The lovely and brave Sarah Enni offered herself up as a guinea pig for a little beta experiment. Six writers will take on beta reading a single page of her work “The Flute” so readers can compare and contrast beta styles. Below is her text with my line edits inserted in brackets and italics. I also included summary notes at the bottom as I normally would with a beta. My notes are a little lengthier than they would normally be for a single page, but the idea was to let you see my beta style. 😀
So without further ado!
If Hana Larkhill had her way, her father’s body would be in a sailboat, rope and a flute in his hands, and she would watch him embark one last time toward the unknown at the eternal curve of the earth
[fusion_builder_container hundred_percent=”yes” overflow=”visible”][fusion_builder_row][fusion_builder_column type=”1_1″ background_position=”left top” background_color=”” border_size=”” border_color=”” border_style=”solid” spacing=”yes” background_image=”” background_repeat=”no-repeat” padding=”” margin_top=”0px” margin_bottom=”0px” class=”” id=”” animation_type=”” animation_speed=”0.3″ animation_direction=”left” hide_on_mobile=”no” center_content=”no” min_height=”none”][Initial reaction to death is usually at a gut level. First we feel and then we think and rationalize. This passage sounds very intellectualized as if Hana is distant from the emotions she is feeling].
Instead, James Larkhill lay in a sterile metal box at Faraday’s Funeral Home. Someone who did it for a living
[I think you can strike this. Reader would assume.]
had caked his face with makeup. His delicate freckles were powdered out of existence [nice detail]. An old blue suit bound
[would love to see “anchored” instead of “bound” to carry through the seafaring metaphor]
his body; even the strawberry gold of his curls had faded.
Hana’s mother, Noa Larkhill, hasn’t
[change in tense]
fought these depressing conventions.
[makes me wonder who the narrator is. Can’t quite get a sense of it yet.]
But she had insisted on an open casket. James’ face and shoulders were in tact
and the suit covered his abdomen. But Hana felt the looming specter of his ruined lower body, smashed into irreparable pieces by an anonymous fender
[specter sounds a little purple especially juxtaposed with fender].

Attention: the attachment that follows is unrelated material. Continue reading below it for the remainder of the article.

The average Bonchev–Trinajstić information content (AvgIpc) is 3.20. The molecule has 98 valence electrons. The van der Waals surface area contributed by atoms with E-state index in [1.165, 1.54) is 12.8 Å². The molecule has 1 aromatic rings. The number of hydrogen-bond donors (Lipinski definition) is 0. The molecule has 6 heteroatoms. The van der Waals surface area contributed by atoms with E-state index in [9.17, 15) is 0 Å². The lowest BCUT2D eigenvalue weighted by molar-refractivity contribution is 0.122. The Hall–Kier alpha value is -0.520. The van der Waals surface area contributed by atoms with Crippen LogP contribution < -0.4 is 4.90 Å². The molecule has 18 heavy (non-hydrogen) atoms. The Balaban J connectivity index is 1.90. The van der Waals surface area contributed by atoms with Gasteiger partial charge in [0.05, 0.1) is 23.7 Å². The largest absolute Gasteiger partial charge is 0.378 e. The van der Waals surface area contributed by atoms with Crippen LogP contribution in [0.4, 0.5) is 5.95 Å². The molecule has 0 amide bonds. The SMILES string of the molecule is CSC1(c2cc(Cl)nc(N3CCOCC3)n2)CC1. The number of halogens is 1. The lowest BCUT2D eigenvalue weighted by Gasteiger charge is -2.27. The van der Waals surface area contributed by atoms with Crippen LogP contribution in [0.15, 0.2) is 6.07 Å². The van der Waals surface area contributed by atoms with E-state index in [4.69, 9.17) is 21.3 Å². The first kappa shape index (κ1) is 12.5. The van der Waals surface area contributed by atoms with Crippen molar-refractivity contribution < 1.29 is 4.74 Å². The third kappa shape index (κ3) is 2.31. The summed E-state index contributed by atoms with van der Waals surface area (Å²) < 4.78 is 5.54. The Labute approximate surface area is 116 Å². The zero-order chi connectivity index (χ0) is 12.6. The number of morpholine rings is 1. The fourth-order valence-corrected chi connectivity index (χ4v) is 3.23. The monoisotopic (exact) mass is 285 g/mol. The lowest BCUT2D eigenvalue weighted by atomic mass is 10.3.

Faraday’s was cold, clean and modern—everything was black or stainless steel. Everything had razor-sharp edges. It was the kind of place that gave Hana the feeling she was being blown through by unseen drafts
[watch state of being verbs like was and were. Try using more active verbs that add color to the narrative].
She longed for home. For his family James had provided a house with a door that shrunk up in the winter and bloated until it wedged in the door frame in the summer, a house with stairs that had predictable creaks and groans, a house that moved around them like a familiar friend.
James’ death three days earlier had crushed Hana underneath deep, prolonged silence
[like the silence compared to the noise in the house before. Maybe into instead of underneath?].
Her mother, whose loudest expression to this point had always been in the strength of her brush strokes on canvas, rocked and wailed. Hana felt like a ghost, alone and unseen, holding her mother’s tiny shaking limbs in a room full of people that, at least today, felt like strangers.
Thanks for sharing this piece, Sarah! I included notes in the text, but here are some gut reactions overall.
Narrator: Right now I’m struggling to get a sense of the narrator. The narrator sounds very distant from the action/emotion right now, which give me little insight into Hana. I think this would be more revealing across more pages, but it’s hard to attach to Hana in this short section.
Language: When in the midst of deep grief, we tend toward more one syllable words. As we intellectualize and gain distance from the emotion, we use more of those multi-syllabic words. Right now, the language is distancing me from the emotions of the characters. That may be okay depending on your longer goal, but I thought I would bring it up.
Marine Metaphor: You brought up a lovely metaphor in that first sentence with the marine imagery. I’d love to see this continued a bit more throughout. Sailing into the horizon is often equated with death in literature, but death also leaves the loved ones still alive feeling unanchored. Could be something to explore.
State of Being Verbs: I bring this up in EVERY beta because I do it. I do a mad search and destroy for them in my manuscripts.
Suggestion: One great advantage of third person POV is the distance. You can start far away and pan in closer to your character. In this scene, you could show us everyone in the room before you closed in on Hana. That gives us a nice basis for discovering who she is. You might check out the opening pages of Anna Karenina to see how Tolstoy does this really effectively.
Check out what the other beta readers had to say!